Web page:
Free, OTA, or Broad cast TV: This refers to the free stations that are broadcasting over the air(OTA) and are picked up with an antenna (rabbit ears).
This tv signal will be changing to digital in feb (in america at least.  Little help on other country standards would be appreciated)
1.) TV's using this signal must have digital tuners built in, or user must purchase converter box after febuary

Cable from a provider: Any type of tv signal which is purchased through the a cable company.  Comcast is the main monopoly one here in america and I'll focus on them since I use them.  Others would be encouraged to add information on other cable companies once I get the wiki area up and running

1.)ANALOG Comcast, at least, will continue to provide analog television to it's subscribers indefinitely.  Nothing needs to be done for this.  No converter boxes or new tv's will need to be bought.
      A. NTSC computer tuners are the ones which can read this tv signal.  I'll include links to compatible cards and make sure to mention LMCE compatibility as well here.  This cable signal is unencrypted?(Need input here)

2.)DIGITAL Here's where I need help.  This is what I understand after researching and chatting with comcast's unhelpful online staff.
      A.  In order to tune comcast digital cable of any kind, a set top box is required.  (I'm not sure about this, but some comcast techie tried to convince me of this.  I was under the impression that only the High def, premium, on demand, etc channels required a set top box.  What about the low channels from comcast which are digital, like normal old discovery channel in digital?  Need some input here.)  This is due to comcast's signal being encrypted?  Are all comcast channels encrypted and therefore unusable by computer tuners??  Please comment on this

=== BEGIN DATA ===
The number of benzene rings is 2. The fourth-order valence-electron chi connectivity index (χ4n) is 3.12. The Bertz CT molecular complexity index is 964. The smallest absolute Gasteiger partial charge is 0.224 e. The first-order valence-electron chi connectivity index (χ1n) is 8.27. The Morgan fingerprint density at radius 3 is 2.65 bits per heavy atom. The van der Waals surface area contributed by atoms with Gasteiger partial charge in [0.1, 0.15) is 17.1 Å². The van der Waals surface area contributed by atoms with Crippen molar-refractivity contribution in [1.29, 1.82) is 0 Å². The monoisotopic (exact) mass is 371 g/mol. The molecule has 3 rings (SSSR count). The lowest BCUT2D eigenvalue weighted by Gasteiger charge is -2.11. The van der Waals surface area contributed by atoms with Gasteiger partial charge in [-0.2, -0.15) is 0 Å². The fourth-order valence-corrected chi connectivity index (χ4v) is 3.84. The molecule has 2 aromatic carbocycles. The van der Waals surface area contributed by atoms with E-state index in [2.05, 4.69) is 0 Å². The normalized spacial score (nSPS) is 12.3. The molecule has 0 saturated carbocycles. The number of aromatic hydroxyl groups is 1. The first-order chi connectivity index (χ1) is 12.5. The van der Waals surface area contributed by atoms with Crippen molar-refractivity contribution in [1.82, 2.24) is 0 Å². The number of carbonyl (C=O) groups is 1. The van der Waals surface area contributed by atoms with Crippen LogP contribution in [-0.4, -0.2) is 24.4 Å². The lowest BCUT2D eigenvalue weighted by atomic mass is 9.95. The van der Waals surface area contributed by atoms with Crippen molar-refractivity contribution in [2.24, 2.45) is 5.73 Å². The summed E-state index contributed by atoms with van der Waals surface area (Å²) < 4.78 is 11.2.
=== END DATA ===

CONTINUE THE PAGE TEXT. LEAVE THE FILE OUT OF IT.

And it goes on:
i. The work around involves getting a cable box with firewire output and recording that stream while IR blasting for control of channels.  I know this has been done by some users for those high definition set top boxes
      B. Free digital stations are mostly (maybe always??) broadcast in the QAM format.  Saying "clear QAM" refers to unencrypted QAM siganls.  Look for tuner's advertised for clear qam for this form of cable.  This form of digital cable is easily captured in LMCE

So, my main area of confusion is the simple digital channels from comcast.  Let's say that I receive channel 32 (discovery channel in my area) in digital format from comcast.  It's part of the basic plan, not free over the air, and it's not pay per view or an extra channel (like hbo).  Can LMCE watch that station?  That's what I need to know and then I should be able to get to work on the wiki.  Also, I'd love some testimonies of you users who have listed their set ups in the wiki would be great!  Which types of TV signal have you been able to tune?  thanks guys

OK....As to your particular situation I can shed some light on the situation.  Comcast (NOT a monopoly, both the FTC and the courts have confirmed this) is in the process of migrating some of the basic lineup (channels 30-99) to digital format in order to reclaim bandwith and offer more content, and is offering a specific STB for this purpose (referred to as a DTA) at no cost to subscribers.  The assertion that a STB is REQUIRED to tune ANY digital channels is false.  Any TV equipped with a QAM tuner should be able to tune digital channels on its own.  A cable card would be necessary to tune encrypted channels, but unencrypted channels (which include the local HD channels) should be able be received with the QAM tuner.